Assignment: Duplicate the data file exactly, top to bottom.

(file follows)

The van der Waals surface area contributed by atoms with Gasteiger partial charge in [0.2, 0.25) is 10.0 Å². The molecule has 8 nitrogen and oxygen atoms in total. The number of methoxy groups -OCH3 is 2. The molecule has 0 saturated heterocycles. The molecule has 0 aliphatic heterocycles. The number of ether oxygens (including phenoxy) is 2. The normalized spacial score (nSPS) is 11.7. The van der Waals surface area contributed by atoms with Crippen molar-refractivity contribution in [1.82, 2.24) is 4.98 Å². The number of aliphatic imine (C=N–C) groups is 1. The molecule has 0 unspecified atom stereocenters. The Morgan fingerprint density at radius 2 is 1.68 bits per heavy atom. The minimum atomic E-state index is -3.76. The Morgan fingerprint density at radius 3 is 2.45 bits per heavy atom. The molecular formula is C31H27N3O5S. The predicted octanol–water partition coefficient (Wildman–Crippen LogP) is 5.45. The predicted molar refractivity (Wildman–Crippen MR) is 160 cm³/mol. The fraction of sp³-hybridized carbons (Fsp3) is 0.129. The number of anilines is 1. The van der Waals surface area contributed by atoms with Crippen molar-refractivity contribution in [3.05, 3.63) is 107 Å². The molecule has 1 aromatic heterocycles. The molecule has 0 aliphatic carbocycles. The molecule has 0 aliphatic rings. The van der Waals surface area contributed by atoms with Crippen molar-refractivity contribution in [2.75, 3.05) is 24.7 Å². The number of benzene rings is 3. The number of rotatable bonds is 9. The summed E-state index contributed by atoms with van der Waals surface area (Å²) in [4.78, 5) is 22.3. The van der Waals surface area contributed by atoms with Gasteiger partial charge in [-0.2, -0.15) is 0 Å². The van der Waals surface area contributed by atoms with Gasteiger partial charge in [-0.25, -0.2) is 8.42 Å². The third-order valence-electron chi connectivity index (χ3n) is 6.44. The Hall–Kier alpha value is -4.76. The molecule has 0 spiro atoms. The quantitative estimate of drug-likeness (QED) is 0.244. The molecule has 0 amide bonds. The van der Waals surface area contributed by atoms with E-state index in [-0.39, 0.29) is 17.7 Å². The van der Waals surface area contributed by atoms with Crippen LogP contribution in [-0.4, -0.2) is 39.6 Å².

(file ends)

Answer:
The van der Waals surface area contributed by atoms with Gasteiger partial charge in [0.2, 0.25) is 10.0 Å². The molecule has 8 nitrogen and oxygen atoms in total. The number of methoxy groups -OCH3 is 2. The molecule has 0 saturated heterocycles. The molecule has 0 aliphatic heterocycles. The number of ether oxygens (including phenoxy) is 2. The normalized spacial score (nSPS) is 11.7. The van der Waals surface area contributed by atoms with Crippen molar-refractivity contribution in [1.82, 2.24) is 4.98 Å². The number of aliphatic imine (C=N–C) groups is 1. The molecule has 0 unspecified atom stereocenters. The Morgan fingerprint density at radius 2 is 1.68 bits per heavy atom. The minimum atomic E-state index is -3.76. The Morgan fingerprint density at radius 3 is 2.45 bits per heavy atom. The molecular formula is C31H27N3O5S. The predicted octanol–water partition coefficient (Wildman–Crippen LogP) is 5.45. The predicted molar refractivity (Wildman–Crippen MR) is 160 cm³/mol. The fraction of sp³-hybridized carbons (Fsp3) is 0.129. The number of anilines is 1. The van der Waals surface area contributed by atoms with Crippen molar-refractivity contribution in [3.05, 3.63) is 107 Å². The molecule has 1 aromatic heterocycles. The molecule has 0 aliphatic carbocycles. The molecule has 0 aliphatic rings. The van der Waals surface area contributed by atoms with Crippen molar-refractivity contribution in [2.75, 3.05) is 24.7 Å². The number of benzene rings is 3. The number of rotatable bonds is 9. The summed E-state index contributed by atoms with van der Waals surface area (Å²) in [4.78, 5) is 22.3. The van der Waals surface area contributed by atoms with Gasteiger partial charge in [-0.2, -0.15) is 0 Å². The van der Waals surface area contributed by atoms with Gasteiger partial charge in [-0.25, -0.2) is 8.42 Å². The third-order valence-electron chi connectivity index (χ3n) is 6.44. The Hall–Kier alpha value is -4.76. The molecule has 0 spiro atoms. The quantitative estimate of drug-likeness (QED) is 0.244. The molecule has 0 amide bonds. The van der Waals surface area contributed by atoms with E-state index in [-0.39, 0.29) is 17.7 Å². The van der Waals surface area contributed by atoms with Crippen LogP contribution in [-0.4, -0.2) is 39.6 Å².